So hoping that a magically perfect something or someone will suddenly appear is… scientific. And you know what they say about dreams, that they last a few seconds but feel much longer in dream-land. Dream on.
Quotes for Moving Pictures by Terry Pratchett
My reading notes for Magician: Apprentice and Magician: Master by Raymond E. Feist, the first two books in the Riftwar Saga series. The notes were written as I read the book, so no spoilers for the other books in the series. More on my reading notes here.
Pyramids is a book with a strange balance between things I liked and things I didn’t really care for. It was written in 1989, one of the first Discworld books, around the time when Moving Pictures was written (another book I wasn’t very fond of), and I think that’s partly to blame because it felt like the world wasn’t fully formed. As it doesn’t take place in Ankh-Morpork, there’s nothing to compare with the books I did like, but my feeling was that there were some interesting characters and events that heaped together and connected without too much care to how it would end up.
Now to the things I did enjoy. I’ve always been fascinated by pyramids and ancient Egypt and this part of the book I loved. Some of the characters were great, but I wish we’d seen more of Dios, especially in the end when his secrets were revealed (there was far more time spent creating the secrets than there was explaining them). The big disappointment was Ptarci, who seemed to change according to what the plot needed – except for the ending, when she was the opposite of the ruler that was needed, but was used anyway.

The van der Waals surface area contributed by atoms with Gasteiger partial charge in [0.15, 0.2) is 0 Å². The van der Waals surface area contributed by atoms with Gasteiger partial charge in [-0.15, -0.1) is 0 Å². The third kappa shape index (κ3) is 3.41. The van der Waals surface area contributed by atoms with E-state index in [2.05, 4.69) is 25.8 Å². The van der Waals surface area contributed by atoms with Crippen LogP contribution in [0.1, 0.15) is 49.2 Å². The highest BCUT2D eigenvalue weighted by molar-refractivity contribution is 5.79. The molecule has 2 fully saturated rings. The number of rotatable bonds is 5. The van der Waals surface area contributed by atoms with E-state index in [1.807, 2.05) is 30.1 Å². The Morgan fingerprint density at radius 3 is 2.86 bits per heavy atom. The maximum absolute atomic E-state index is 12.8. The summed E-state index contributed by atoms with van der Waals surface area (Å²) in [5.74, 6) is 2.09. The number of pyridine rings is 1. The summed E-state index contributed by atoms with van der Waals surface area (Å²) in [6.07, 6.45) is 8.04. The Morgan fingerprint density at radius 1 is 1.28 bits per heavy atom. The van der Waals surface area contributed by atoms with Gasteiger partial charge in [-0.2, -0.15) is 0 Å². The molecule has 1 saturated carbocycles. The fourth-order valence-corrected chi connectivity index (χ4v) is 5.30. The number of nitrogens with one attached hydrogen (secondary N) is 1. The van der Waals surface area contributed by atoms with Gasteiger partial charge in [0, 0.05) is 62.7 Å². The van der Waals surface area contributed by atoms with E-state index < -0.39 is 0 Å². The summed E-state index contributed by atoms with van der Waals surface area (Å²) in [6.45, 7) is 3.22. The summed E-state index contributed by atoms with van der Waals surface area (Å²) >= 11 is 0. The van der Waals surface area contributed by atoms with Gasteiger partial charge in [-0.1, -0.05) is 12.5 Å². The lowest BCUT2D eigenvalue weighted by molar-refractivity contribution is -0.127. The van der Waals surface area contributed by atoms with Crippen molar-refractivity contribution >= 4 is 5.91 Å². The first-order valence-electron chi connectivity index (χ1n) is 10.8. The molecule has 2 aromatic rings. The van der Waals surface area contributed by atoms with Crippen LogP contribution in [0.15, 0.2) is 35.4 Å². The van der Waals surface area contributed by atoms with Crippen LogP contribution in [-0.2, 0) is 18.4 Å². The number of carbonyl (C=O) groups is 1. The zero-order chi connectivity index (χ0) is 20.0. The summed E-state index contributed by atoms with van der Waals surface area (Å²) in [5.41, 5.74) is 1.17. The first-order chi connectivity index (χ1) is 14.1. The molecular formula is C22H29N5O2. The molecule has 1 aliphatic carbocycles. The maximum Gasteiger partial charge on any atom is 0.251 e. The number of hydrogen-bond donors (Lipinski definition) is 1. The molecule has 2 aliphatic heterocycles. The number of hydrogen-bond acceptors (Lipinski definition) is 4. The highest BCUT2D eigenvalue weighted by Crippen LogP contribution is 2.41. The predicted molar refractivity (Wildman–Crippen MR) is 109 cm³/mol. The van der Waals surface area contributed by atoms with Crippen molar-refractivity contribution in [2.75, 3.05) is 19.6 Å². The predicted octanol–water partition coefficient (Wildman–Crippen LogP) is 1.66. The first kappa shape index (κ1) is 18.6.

I started studying German in school, in the 6th grade, and we had classes until the 12th grade. We never got to do much aside from basic conversation and learn grammar rules (which were fine by me) but I always planned to learn it properly. After much procrastination where the thought of it was the most I could manage, a month ago I actually started studying.
I have a little learn-on-your-own book with a CD I haven’t yet opened, but I’m happy to report that my vocabulary is improving, I am remembering the grammar rules (they’re not as logical as I remembered them to be) and I am optimistic about my chances to learn German before I retire
Aside from the book I mentioned, I have found a few online resources and tools and a few were recommended by a friend who is a German teacher: